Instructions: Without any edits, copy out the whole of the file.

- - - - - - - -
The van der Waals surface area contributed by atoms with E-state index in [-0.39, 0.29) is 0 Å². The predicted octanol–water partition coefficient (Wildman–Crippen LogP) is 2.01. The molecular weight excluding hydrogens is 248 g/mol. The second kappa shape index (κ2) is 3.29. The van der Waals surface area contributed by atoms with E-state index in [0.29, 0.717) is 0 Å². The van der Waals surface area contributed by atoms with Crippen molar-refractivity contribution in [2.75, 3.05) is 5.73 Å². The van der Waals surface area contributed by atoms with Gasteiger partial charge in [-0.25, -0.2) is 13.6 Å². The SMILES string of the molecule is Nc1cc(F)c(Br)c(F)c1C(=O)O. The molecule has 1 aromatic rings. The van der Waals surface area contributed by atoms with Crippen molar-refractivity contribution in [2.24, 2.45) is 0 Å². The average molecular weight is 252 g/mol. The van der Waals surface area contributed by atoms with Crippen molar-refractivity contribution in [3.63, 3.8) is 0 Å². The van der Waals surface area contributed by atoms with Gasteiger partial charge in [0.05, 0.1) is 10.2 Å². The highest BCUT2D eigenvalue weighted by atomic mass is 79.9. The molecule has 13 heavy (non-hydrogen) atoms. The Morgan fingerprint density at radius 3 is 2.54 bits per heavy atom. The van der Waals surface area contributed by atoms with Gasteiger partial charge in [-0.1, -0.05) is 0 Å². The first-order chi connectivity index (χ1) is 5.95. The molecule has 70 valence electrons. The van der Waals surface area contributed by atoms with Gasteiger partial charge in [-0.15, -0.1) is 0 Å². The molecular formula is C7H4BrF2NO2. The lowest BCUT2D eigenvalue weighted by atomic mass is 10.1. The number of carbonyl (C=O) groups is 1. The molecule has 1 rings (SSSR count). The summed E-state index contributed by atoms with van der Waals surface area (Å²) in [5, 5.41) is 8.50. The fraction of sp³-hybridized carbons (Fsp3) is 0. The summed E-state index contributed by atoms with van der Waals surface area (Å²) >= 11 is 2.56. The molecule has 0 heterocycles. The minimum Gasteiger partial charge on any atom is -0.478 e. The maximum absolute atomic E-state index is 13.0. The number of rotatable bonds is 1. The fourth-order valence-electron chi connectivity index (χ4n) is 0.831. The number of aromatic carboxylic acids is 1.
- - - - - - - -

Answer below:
The van der Waals surface area contributed by atoms with E-state index in [-0.39, 0.29) is 0 Å². The predicted octanol–water partition coefficient (Wildman–Crippen LogP) is 2.01. The molecular weight excluding hydrogens is 248 g/mol. The second kappa shape index (κ2) is 3.29. The van der Waals surface area contributed by atoms with E-state index in [0.29, 0.717) is 0 Å². The van der Waals surface area contributed by atoms with Crippen molar-refractivity contribution in [2.75, 3.05) is 5.73 Å². The van der Waals surface area contributed by atoms with Gasteiger partial charge in [-0.25, -0.2) is 13.6 Å². The SMILES string of the molecule is Nc1cc(F)c(Br)c(F)c1C(=O)O. The molecule has 1 aromatic rings. The van der Waals surface area contributed by atoms with Crippen molar-refractivity contribution in [2.24, 2.45) is 0 Å². The average molecular weight is 252 g/mol. The van der Waals surface area contributed by atoms with Crippen molar-refractivity contribution in [3.63, 3.8) is 0 Å². The van der Waals surface area contributed by atoms with Gasteiger partial charge in [0.05, 0.1) is 10.2 Å². The highest BCUT2D eigenvalue weighted by atomic mass is 79.9. The molecule has 13 heavy (non-hydrogen) atoms. The Morgan fingerprint density at radius 3 is 2.54 bits per heavy atom. The van der Waals surface area contributed by atoms with Gasteiger partial charge in [-0.1, -0.05) is 0 Å². The first-order chi connectivity index (χ1) is 5.95. The molecule has 70 valence electrons. The van der Waals surface area contributed by atoms with Gasteiger partial charge in [-0.15, -0.1) is 0 Å². The molecular formula is C7H4BrF2NO2. The lowest BCUT2D eigenvalue weighted by atomic mass is 10.1. The number of carbonyl (C=O) groups is 1. The molecule has 1 rings (SSSR count). The summed E-state index contributed by atoms with van der Waals surface area (Å²) in [5, 5.41) is 8.50. The fraction of sp³-hybridized carbons (Fsp3) is 0. The summed E-state index contributed by atoms with van der Waals surface area (Å²) >= 11 is 2.56. The molecule has 0 heterocycles. The minimum Gasteiger partial charge on any atom is -0.478 e. The maximum absolute atomic E-state index is 13.0. The number of rotatable bonds is 1. The fourth-order valence-electron chi connectivity index (χ4n) is 0.831. The number of aromatic carboxylic acids is 1.